We're used to seeing a sharp division between open fields and dense forests where little ground vegetation can survive. What's special about this nature trail is that trees are more scattered, allowing sun-loving wildflowers to flourish underneath. This savanna-like habitat would have been much more common in the past, when trees were harvested more selectively, or fires were allowed to sweep through, killing some trees and leaving others to grow. In the more recent past, the state parks crews would mow this habitat once a year in late winter to limit woody growth, but the past few years I haven't had luck getting it done. The strategic, episodic maintenance needs of native habitats, e.g. mowing once a year, seem harder to integrate into maintenance crews' schedules than the recurrent once-a-week mowing regimes that are far more expensive but can be routinized.

There were some ornamental plantings done long ago, probably in the 1960s, and some of these persist. A row of fragrant honeysuckle makes super-fragrant little white flowers in February. Though other shrub honeysuckle species are invasive, I've never seen Lonicera fragrantissima spread beyond where it's planted.
The fluffy seeds of the nonnative vine autumn clematis are quite a sight when backlit. The native version, virgin's bower, is distinguished by its toothed leaves, and must be more tasty for wildlife than the nonnative version, given its relative rarity.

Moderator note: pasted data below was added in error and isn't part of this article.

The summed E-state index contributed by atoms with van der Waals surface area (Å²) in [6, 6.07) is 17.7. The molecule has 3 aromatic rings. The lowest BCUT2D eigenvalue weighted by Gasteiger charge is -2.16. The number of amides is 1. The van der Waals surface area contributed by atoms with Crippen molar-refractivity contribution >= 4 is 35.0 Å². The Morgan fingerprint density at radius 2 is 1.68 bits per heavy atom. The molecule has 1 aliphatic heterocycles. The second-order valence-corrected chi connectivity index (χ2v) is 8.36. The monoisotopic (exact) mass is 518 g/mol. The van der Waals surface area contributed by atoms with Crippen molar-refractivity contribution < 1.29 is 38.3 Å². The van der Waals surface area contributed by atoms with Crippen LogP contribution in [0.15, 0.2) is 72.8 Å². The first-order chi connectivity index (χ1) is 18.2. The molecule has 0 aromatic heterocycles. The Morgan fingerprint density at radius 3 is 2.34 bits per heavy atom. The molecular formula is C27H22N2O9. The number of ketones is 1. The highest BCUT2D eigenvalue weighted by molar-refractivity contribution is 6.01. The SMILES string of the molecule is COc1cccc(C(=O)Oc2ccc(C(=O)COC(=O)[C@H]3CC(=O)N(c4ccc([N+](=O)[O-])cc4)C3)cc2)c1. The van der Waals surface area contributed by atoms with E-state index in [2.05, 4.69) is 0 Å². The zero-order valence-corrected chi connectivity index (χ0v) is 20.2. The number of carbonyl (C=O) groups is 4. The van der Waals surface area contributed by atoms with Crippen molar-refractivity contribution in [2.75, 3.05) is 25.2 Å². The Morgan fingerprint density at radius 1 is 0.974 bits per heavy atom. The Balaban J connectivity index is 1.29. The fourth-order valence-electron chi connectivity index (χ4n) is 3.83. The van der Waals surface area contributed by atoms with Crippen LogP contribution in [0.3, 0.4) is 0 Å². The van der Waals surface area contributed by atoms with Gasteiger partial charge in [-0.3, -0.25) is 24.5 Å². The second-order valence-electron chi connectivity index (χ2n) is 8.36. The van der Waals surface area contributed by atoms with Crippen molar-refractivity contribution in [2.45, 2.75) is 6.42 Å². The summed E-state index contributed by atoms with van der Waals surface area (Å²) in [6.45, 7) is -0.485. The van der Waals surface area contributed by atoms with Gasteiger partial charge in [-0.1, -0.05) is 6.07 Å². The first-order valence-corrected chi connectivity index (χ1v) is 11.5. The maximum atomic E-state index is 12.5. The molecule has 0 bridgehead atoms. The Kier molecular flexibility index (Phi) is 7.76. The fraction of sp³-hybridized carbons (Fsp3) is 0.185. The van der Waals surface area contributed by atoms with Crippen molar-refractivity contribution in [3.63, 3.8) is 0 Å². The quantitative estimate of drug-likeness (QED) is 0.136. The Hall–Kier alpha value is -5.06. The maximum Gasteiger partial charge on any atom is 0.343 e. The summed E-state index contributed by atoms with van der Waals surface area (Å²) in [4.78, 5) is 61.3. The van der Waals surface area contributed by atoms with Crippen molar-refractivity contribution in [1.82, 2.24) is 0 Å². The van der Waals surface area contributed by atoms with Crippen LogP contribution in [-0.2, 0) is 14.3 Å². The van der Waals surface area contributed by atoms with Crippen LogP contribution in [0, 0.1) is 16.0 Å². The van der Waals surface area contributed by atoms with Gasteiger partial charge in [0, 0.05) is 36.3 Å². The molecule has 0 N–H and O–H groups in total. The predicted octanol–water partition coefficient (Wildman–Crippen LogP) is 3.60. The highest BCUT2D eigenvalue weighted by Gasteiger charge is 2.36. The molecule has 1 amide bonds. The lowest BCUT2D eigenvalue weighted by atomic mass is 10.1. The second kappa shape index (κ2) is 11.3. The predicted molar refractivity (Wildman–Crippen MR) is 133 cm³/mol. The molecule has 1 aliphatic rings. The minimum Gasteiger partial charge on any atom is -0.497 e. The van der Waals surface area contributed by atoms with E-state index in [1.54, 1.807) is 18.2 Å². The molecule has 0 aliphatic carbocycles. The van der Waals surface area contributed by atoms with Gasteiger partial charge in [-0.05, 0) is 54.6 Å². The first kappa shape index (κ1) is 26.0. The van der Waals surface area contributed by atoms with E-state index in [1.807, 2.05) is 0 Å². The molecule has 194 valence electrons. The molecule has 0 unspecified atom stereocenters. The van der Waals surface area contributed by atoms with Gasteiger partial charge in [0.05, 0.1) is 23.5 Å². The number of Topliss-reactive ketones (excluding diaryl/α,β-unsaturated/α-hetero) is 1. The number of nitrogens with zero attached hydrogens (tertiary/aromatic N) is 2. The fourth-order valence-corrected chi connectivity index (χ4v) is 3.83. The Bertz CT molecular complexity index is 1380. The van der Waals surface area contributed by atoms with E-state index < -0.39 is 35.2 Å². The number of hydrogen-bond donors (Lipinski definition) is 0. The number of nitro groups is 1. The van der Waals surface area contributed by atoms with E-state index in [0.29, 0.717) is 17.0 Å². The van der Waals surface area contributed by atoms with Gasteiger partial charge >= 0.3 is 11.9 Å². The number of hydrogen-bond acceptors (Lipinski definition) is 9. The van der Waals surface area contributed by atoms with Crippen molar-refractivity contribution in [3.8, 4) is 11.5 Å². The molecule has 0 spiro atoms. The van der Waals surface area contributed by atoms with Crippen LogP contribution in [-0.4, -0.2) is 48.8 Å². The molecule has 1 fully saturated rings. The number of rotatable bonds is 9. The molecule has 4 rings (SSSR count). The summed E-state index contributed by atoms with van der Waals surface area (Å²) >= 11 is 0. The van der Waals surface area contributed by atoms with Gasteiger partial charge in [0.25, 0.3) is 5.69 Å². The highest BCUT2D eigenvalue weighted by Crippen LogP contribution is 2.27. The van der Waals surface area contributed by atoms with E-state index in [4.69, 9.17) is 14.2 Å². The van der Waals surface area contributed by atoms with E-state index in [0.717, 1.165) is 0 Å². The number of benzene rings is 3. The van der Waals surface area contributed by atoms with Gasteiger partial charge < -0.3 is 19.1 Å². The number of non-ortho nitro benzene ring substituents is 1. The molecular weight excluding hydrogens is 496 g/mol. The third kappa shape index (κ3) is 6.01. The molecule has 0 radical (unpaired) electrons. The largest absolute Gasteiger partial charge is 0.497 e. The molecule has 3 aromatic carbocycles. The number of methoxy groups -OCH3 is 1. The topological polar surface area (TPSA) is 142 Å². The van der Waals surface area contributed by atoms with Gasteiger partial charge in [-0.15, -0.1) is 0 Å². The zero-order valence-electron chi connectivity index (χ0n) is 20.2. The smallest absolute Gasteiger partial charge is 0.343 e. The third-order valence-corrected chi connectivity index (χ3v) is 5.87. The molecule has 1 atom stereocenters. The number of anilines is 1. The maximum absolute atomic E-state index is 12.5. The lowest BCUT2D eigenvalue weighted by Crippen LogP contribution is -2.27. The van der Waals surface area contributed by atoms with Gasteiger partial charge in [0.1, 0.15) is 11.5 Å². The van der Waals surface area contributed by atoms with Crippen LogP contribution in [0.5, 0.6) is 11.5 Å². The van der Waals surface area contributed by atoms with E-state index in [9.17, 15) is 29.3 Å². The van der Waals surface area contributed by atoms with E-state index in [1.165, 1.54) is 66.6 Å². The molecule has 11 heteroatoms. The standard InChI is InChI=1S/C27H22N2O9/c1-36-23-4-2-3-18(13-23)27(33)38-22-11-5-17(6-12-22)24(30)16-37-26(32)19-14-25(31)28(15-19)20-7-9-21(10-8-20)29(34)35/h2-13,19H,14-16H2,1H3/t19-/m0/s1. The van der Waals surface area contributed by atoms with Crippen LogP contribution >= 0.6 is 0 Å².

Take the short stub trail to the lake and you find a stump suspended partway out over the water on a tangle of roots. This is the remains of a sweetgum tree that used to serve as a roost for dozens of cormorants. The site was impressive and haunting at the same time. The tree finally succumbed, whether from erosion of its roots by the lake, too much fertilizer from the birds, or some other cause. Not sure where the cormorants went.
Those horizontal lines in the bark are the prominent lenticels of an ornamental cherry tree.  
These giant ornamental cherry trees, evocative of the cherries in Washington, DC, remain from the university's plantings long ago. This one marks the western entrance to the loop trail, closer to Washington Road.

Learn to identify some plants, and even a walk through the stripped down nature of late fall can stir an energizing mix of recognition, memories and anticipations. 

Thursday, March 26, 2020

The Lost Meadows of Maidenhead Meadows

Last week we happened upon an often passed but little known nature preserve just outside Princeton. It began with a spousal call for woodchip mulch for the garden, which meant a trip to the Lawrence Township Ecological Center out on Princeton Pike. The website said they're open until 2:30pm on weekdays, but I called to make sure. Two days later, we finally headed out there in my 94 Ford Ranger, which I launch like some old ship for strategic errands around town. A lot was changing day to day as towns responded to the spread of coronavirus, and sure enough, we arrived to find that even an outdoor operation like the composting center was closed. With my heightened awareness of climate change, I hate to waste even a short drive out of town, and was not happy at the prospect of returning home empty handed. A compostable expletive escaped my lips as I pulled into the driveway across from the Ecological Center.